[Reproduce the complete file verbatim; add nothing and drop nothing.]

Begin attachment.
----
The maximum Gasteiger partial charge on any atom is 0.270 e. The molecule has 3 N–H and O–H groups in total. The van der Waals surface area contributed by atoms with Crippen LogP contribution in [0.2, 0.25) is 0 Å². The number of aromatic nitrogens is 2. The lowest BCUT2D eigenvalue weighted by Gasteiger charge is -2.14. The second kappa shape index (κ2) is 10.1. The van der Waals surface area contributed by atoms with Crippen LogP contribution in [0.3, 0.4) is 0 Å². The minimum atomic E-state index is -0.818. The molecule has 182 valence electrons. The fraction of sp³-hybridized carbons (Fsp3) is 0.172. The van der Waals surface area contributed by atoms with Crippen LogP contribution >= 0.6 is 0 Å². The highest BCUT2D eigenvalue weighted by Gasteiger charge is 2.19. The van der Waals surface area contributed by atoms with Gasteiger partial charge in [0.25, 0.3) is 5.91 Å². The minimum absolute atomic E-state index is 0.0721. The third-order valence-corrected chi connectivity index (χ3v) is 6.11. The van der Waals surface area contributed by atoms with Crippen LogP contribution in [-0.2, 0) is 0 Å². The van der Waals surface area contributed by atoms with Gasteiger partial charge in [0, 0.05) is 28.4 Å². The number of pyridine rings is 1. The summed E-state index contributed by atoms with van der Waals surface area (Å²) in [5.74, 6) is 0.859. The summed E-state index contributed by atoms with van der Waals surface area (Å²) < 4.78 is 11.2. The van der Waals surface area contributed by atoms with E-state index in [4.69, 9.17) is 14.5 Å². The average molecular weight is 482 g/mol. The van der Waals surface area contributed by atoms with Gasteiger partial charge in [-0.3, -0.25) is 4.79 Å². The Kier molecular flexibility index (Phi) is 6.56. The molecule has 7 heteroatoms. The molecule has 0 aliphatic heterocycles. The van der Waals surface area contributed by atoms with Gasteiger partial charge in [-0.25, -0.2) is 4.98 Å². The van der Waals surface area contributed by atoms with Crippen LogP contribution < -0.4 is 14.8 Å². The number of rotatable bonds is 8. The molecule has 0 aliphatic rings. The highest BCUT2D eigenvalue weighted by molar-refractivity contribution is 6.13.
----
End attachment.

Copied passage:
The maximum Gasteiger partial charge on any atom is 0.270 e. The molecule has 3 N–H and O–H groups in total. The van der Waals surface area contributed by atoms with Crippen LogP contribution in [0.2, 0.25) is 0 Å². The number of aromatic nitrogens is 2. The lowest BCUT2D eigenvalue weighted by Gasteiger charge is -2.14. The second kappa shape index (κ2) is 10.1. The van der Waals surface area contributed by atoms with Crippen LogP contribution in [0.3, 0.4) is 0 Å². The minimum atomic E-state index is -0.818. The molecule has 182 valence electrons. The fraction of sp³-hybridized carbons (Fsp3) is 0.172. The van der Waals surface area contributed by atoms with Crippen LogP contribution >= 0.6 is 0 Å². The highest BCUT2D eigenvalue weighted by Gasteiger charge is 2.19. The van der Waals surface area contributed by atoms with Gasteiger partial charge in [0.25, 0.3) is 5.91 Å². The minimum absolute atomic E-state index is 0.0721. The third-order valence-corrected chi connectivity index (χ3v) is 6.11. The van der Waals surface area contributed by atoms with Crippen LogP contribution in [-0.2, 0) is 0 Å². The van der Waals surface area contributed by atoms with Gasteiger partial charge in [0, 0.05) is 28.4 Å². The number of pyridine rings is 1. The summed E-state index contributed by atoms with van der Waals surface area (Å²) in [5.74, 6) is 0.859. The summed E-state index contributed by atoms with van der Waals surface area (Å²) < 4.78 is 11.2. The van der Waals surface area contributed by atoms with E-state index in [4.69, 9.17) is 14.5 Å². The average molecular weight is 482 g/mol. The van der Waals surface area contributed by atoms with Gasteiger partial charge in [-0.3, -0.25) is 4.79 Å². The Kier molecular flexibility index (Phi) is 6.56. The molecule has 7 heteroatoms. The molecule has 0 aliphatic heterocycles. The van der Waals surface area contributed by atoms with Gasteiger partial charge in [-0.25, -0.2) is 4.98 Å². The van der Waals surface area contributed by atoms with Crippen LogP contribution < -0.4 is 14.8 Å². The number of rotatable bonds is 8. The molecule has 0 aliphatic rings. The highest BCUT2D eigenvalue weighted by molar-refractivity contribution is 6.13.